The defendants did not respond in their brief to the claim that the plaintiffs are seeking the refund because the defendants breached their contract for a specific price for the building of the house.   The defendants argue only that their request for the money did not violate CUTPA.   The defendants characterize the payment as being for “additional expenses.”   The referee characterized it as “extra work,” and stated that there was an escrow agreement and that the defendants' request “while precipitous and untimely, was apparently a countermove to [the] plaintiffs' own demand for credits.”   The referee found that there was no violation of CUTPA, “especially in light of the escrow agreement,” and that the defendants paid the plaintiffs  $9500 of escrow funds held at the closing.   Whether a practice is unfair and thus violates CUTPA is an issue of fact.  DeMotses v. Leonard Schwartz Nissan, Inc., 22 Conn.App. 464, 466, 578 A.2d 144 (1990).   The attorney trial referee found, and the trial court agreed, that the demand for $18,600 was not unfair and not a violation of the act.   We cannot disturb that finding.

On the basis of the facts found, we agree that the demand was not unlawful, did not offend public policy as established by statutes, common law or some established concept of what is fair, was not immoral, unethical, oppressive or unscrupulous, and did not cause substantial injury to consumers or competitors.   See Tarka v. Filipovic, 45 Conn.App. 46, 55, 694 A.2d 824, cert. denied, 242 Conn. 903, 697 A.2d 363 (1997).   Even if, as the plaintiffs claim, the defendants breached a contract, such a breach is not sufficient to establish a CUTPA violation.  Retrofit Partners I, L.P. v. Lucas Industries, Inc., 47 F.Supp.2d 256, 271 (D.Conn.1999).

Whether there was a breach of contract is ordinarily a question of fact.   Bowman v. 1477 Central Avenue Apartments, Inc., 203 Conn. 246, 257, 524 A.2d 610 (1987).   Here, the attorney trial referee did not expressly conclude that the contract was not breached, but concluded that the plaintiffs had other avenues of recourse if they did not want to accede to the defendants' demand and, having paid the amount, could not later attempt to reclaim it.   In their motion to correct the referee's report, the plaintiffs' did not ask for specific findings that the defendants did not do extra work or did extra work with some lesser value.   The plaintiffs thus waived their opportunity to seek the addition of facts in the referee's report.

The judgment is affirmed.


1.   The defendant Andrew LaSala, Jr., is a general partner of the defendant Cannondale Development Associates.

2.   The attorney trial referee concluded that the defendants' conduct had not violated CUTPA, as alleged in count two of the plaintiffs' complaint.   The trial court, by accepting the attorney trial referee's report in its entirety except as to the time period for the calculation of prejudgment interest, upheld that conclusion.   The plaintiffs have cross appealed from the judgment for the defendants on count two of their complaint.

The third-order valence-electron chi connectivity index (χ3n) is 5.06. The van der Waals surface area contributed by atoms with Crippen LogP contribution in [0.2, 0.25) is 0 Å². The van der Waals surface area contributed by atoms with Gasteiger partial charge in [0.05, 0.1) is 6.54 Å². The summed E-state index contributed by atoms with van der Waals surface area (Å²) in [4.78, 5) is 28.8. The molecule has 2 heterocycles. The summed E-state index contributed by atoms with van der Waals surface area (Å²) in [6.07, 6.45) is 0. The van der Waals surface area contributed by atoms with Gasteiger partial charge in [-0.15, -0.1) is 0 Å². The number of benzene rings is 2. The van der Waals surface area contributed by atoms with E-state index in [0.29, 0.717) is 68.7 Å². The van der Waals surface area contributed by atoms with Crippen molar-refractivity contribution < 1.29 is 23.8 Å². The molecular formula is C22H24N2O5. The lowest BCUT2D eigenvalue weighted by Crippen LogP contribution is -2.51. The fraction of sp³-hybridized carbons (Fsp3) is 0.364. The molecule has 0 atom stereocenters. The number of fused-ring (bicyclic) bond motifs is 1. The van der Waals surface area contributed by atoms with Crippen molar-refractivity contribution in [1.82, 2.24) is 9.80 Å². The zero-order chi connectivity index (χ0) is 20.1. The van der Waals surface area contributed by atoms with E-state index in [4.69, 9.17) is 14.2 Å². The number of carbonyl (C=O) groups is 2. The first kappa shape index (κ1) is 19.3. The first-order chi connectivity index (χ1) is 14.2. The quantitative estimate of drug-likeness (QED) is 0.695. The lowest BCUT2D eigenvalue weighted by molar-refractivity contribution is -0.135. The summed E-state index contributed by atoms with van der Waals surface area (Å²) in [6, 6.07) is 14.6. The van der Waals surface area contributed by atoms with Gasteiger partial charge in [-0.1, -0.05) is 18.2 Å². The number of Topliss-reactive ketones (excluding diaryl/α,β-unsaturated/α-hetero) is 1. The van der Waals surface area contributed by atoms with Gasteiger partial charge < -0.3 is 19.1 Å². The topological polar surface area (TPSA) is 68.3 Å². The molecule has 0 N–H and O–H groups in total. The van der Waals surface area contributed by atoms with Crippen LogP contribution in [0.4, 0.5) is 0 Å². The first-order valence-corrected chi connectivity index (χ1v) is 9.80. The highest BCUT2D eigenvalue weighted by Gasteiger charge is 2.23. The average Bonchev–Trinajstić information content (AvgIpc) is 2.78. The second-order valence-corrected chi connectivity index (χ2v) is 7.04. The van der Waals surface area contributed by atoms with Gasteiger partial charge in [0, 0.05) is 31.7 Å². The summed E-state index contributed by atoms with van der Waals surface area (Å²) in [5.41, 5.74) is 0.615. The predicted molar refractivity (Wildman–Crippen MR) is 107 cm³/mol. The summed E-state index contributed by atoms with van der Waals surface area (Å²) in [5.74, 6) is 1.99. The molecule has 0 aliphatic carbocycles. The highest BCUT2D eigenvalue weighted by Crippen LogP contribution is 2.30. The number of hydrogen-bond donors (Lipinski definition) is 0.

3.   General Statutes § 37-3a provides in relevant part:  “Except as provided in [section] ․ 52-192a, interest at the rate of ten per cent a year, and no more, may be recovered and allowed in civil actions ․ as damages for the detention of money after it becomes payable․”

4.   General Statutes § 52-192a provides that after the commencement of any civil action based upon contract or seeking the recovery of money damages, the plaintiff may before trial file with the clerk of the court a written offer of judgment.  “If the court ascertains from the record that the plaintiff has recovered an amount equal to or greater than the sum certain stated in his ‘offer of judgment’, the court shall add to the amount so recovered twelve per cent annual interest on said amount․”  General Statutes § 52-192a (b).

5.   The defendants do not argue on appeal that the damages and prejudgment interest should not be included in the plaintiffs' damages for purposes of General Statutes § 52-192a.   See Gionfriddo v. Avis Rent A Car System, Inc., 192 Conn. 280, 300, 472 A.2d 306 (1984);  Gillis v. Gillis, 21 Conn.App. 549, 553-55, 575 A.2d 230, cert. denied, 215 Conn. 815, 576 A.2d 544 (1990);  but see Black v. Goodwin, Loomis & Britton, Inc., 239 Conn. 144, 166 n. 25, 681 A.2d 293 (1996);  or that the mandatory application of § 52-192a renders an award of § 37-3a interest inequitable.   See Loomis Institute v. Windsor, 234 Conn. 169, 182, 661 A.2d 1001 (1995);  Munroe v. Emhart Corp., 46 Conn.App. 37, 44-45, 699 A.2d 213, cert. denied, 243 Conn. 926, 701 A.2d 658 (1997).   Also, the defendants do not argue that the rate of interest should be less than the maximum specified in § 37-3a.   See Sears, Roebuck & Co. v. Board of Tax Review, 241 Conn. 749, 766, 699 A.2d 81 (1997).


In this opinion the other judges concurred.